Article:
Does Science Equal Truth?
When she’s dancing next to me
“Blinding me with science – science!”
I can hear machinery
“Blinding me with science – science!”
–“She Blinded Me With Science,” words and music by Thomas Dolby, 1982
Sometimes I think we get blinded by “science”. Like a couple of weeks ago when headlines blared that fish oil can cause prostate cancer, or a couple of months ago when the same media outlets proclaimed that meat and the dietary supplement carnitine cause heart disease, or lately when eminent “scientist” Dr. Paul Offit does the talk show circuit and mocks our use of supplements.
A recent op-ed piece in the Sunday Review section of the New York Times, entitled “Do Clinical Trials Work?” by Clifton Leaf (July 13, 2013). Leaf looks at the woeful state of medical progress based on expensive, arduous clinical trials. Billions of dollars are expended year after year, and yet we are left with a legacy of confusion about which drugs work, whether they’ll produce unforeseeable unacceptable side effects.
“In a famous 2005 paper published in The Journal of the American Medical Association, Dr. Ioannidis, an authority on statistical analysis, examined nearly four dozen high-profile trials that found a specific medical intervention to be effective. Of the 26 randomized, controlled studies that were followed up by larger trials (examining the same therapy in a bigger pool of patients), the initial finding was wholly contradicted in three cases (12 percent). And in another 6 cases (23 percent), the later trials found the benefit to be less than half of what was first reported.”
So, drugs are often approved on the scantest of evidence, are widely used, and only later is it found that they don’t work, or cause grievous harm.
Part of the problem is the inevitable bias that may creep in when a major pharmaceutical giant underwrites research for one of its new blockbuster drugs.
Another problem is the statistical method itself, susceptible to distortion and cherry-picking.
So what are we to do? Ignore science and simply base our choices on hunches? When it comes to diet, supplements, exercise, simply follow the dictum “If it feels good, do it”? Are fundamental questions like “What should I eat?” even amenable to scientific investigation?
Clearly science paid off for advocates of chelation therapy like me, who helped design the TACT study (Trial to Assess Chelation Therapy) which recently was found to be advantageous for heart attack survivors. We took a big gamble when we collaborated with the National Institutes of Health to undertake this 31 million dollar trial because even a well-funded, rigorous study sometimes can yield screwy results that don’t reflect the great outcomes we see in our clinics.
A negative result would’ve have been the death knell of chelation. As it is, amid the biased climate of modern medicine, the positive results of TACT were treated with intense skepticism, or at best, with yawns.
And yet, there are calls for abandoning the quest for answers that matter to us, Americans who rely on natural therapies. Recently, the Wall Street Journal took aim at the National Center for Complementary and Alternative Medicine (NCCAM), the branch of the NIH that is entrusted to investigate natural practices:
“Many of the center’s projects are hardly essential to advancing scientific knowledge. For example, one NCCAM-funded study published in 2011 found that cranberry juice cocktail was no better than placebo at preventing recurring urinary-tract infections. Other studies include, ‘Metabolic and Immunologic Effects of Meditation,’ ‘Long-Term Chamomile Therapy of Generalized Anxiety Disorder,’ and ‘Restorative Yoga for Therapy of the Metabolic Syndrome.’”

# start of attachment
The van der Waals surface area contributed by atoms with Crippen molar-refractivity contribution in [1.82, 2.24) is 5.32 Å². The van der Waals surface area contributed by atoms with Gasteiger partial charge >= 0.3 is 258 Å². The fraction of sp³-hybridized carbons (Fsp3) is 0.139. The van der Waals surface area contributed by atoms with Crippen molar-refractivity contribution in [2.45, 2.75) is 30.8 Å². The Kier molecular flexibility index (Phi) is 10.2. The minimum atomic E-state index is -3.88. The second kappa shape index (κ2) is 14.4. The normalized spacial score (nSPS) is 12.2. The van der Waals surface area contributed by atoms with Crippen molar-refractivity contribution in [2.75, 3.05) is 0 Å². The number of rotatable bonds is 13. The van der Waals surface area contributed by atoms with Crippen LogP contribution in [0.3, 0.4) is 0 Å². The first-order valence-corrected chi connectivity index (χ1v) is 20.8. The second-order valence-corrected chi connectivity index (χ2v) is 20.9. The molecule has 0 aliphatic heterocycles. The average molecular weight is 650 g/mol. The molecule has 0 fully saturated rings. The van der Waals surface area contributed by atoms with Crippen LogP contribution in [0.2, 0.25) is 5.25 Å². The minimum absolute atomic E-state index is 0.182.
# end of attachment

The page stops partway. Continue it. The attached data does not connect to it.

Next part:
I don’t know about you, but I don’t find the above-referenced research projects so patently absurd. The entire annual budget of NCCAM is a mere $130 million, yet over six BILLION dollars have been spent to date on investigating the efficacy of the cancer drug Avastin, yielding few clear conclusions on whether or not this uber-expensive drug (upwards of thirty thousand dollars per year) should be routinely deployed to treat cancer.
But I detect the outlines of a carefully orchestrated media campaign here. The Wall Street Journal editorial invokes Dr. Paul Offit’s old chestnut: “There is no such thing as alternative medicine. There’s only medicine that works and medicine that doesn’t.” Dr. Offit’s whirlwind media tour with his new book about alternative medicine snarkily-entitled Do You Believe in Magic is receiving unprecedented uncritical press coverage.
So, according to that logic, we should pull the plug on NCCAM at the same time permit billions of dollars of conventional medicine research to continue to deliver us unsatisfactory drugs that don’t work as advertised?
Part of the problem is our naïve belief that “Science” will inexorably march on, delivering triumph after triumph in our quest for “Truths” that will improve our lives. This misconception arises from an imperfect understanding of the scientific model. Science, at best, is a series of ever-evolving theoretical constructs that attempt to model reality, with varying degrees of success, but never fully embodying the truth.
Sophisticated theoretical physicists studying the behavior of atomic particles or the origins of the cosmos fully appreciate this and are humble to their scientific limitations, but the average layperson looks to the science pages of a newspaper to adjudicate basic health choices. The public wants ANSWERS, and they want them NOW. There’s no room for equivocation or inconsistency.
But facile answers are not what true science is about. Intelligent Medicine is about bringing a healthy dose of common sense to important debates about how to advance our well-being. Let’s pay attention to science, and carefully interpret it, but not let ourselves be blinded by it, or by those who falsely claim its banner.